“Sola Scriptura.” I remember reading the phrase (Scripture alone) in High School as our history books tackled the reformation. The concept was mentioned briefly as one of the causes of the divide in Christianity that shook the world at the time. Such a stance was not- and still is not- without powerful consequence.
More than just the holy rule book or historical record of a religion, the Bible is “alive and active.” God breathed Scripture, Christ stood on it confidently, and the Holy Spirit teaches us through it. The Bible is useful, profitable, entirely true, guides us, uplifts us, corrects us, and otherwise serves to shape us to God’s glory (Heb 4:12, 2 Tim 3:16, Jn 10:35, 1 Cor 2:12-13.)So powerful is God’s Word that when He speaks it we are given life & when we read it we are equipped for life. Click To Tweet
Jonathon Leeman’s new book Word-Centered Church responds to these truths with a pressing and practical question:
If the Bible is so powerful, so important, so “sola” set apart, what place ought it have in our churches?
This isn’t a new question for church leaders, worship directors, Sunday school teachers, or any one of us believers participating in the life of the local church. But Leeman asks and answers the question directly.
Word-Centered Church deals with common dilemmas like:
- The relationship of words and deeds
- The role of music, décor, and other elements of church
- The qualifiers for presenting the Bible in a way that “rightly handles the Word of truth”
Offering a balanced perspective, Leeman succeeds in consistently maintaining the conviction of “Sola Scriptura” while being realistic about what that looks like in the church. His approach sticks to essentials of the Word as the Gospel in order to leave space for matters of preference, like the style of music played or whether colored lighting illuminates the stage (or pulpit.)
Word-Centered Church is divided into 3 constructive sections:
- The Word
- The Sermon
- The Church
Each section builds on those before it but can also stand alone as reference material.
The book, despite serving as a handy reference resource, is not written just for those in leadership or academia. Leeman writes to all Christians. Powerful illustrations and analogies help make Leeman’s points both memorable and useful.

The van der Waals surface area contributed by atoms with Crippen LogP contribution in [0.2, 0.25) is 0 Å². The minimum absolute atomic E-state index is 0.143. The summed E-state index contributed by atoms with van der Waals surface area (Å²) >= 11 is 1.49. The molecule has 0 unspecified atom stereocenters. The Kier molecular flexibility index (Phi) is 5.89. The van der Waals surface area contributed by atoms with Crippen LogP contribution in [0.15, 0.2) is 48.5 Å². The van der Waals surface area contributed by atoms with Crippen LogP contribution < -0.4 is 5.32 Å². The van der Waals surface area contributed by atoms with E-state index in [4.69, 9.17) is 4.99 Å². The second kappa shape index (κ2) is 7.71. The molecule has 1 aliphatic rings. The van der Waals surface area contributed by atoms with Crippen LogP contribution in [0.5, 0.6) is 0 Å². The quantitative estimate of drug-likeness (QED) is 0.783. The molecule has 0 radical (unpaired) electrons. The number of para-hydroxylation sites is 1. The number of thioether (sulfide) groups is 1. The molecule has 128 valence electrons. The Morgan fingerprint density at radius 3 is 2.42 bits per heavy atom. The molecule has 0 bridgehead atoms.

Chapter 4, The Word Gathers, exemplifies Leeman’s ability to make the theoretical pragmatic for all believers. He opens by describing the experience of walking into a church for the first time. Marking the sorts of the things people tend to notice, he challenges readers what is the most important factor in deciding whether to come back to that church. Leeman then proceeds to explain that God’s Word should be central- every other facet of the church serves only as a platform for sharing the Gospel.
Sample quotes include:
- “Many evangelical churches proclaim the gospel as the path of salvation, but then quickly switch to moralism and self-help as the way of sanctification.”
- “The Word confronts your present reality, and then the Spirit gives you a new one.”
- “We grow as Christ’s disciples as we hear God’s Word, and as we see it lived out by mature believers.”
- “A church that lives by the power of sociology and attraction and culture will die by the power of sociology and attraction and culture.”
Having read Word-Centered Church, which I truly enjoyed, I think I better understand now how that ancient phrase, Sola Scripture, applies to my life and the life of the local church.
Being centered on God’s Word is all the more cause for praise for the Author of the Bible, history, and each of us.
<I received a copy of this book from the publisher for the purpose of this review.>
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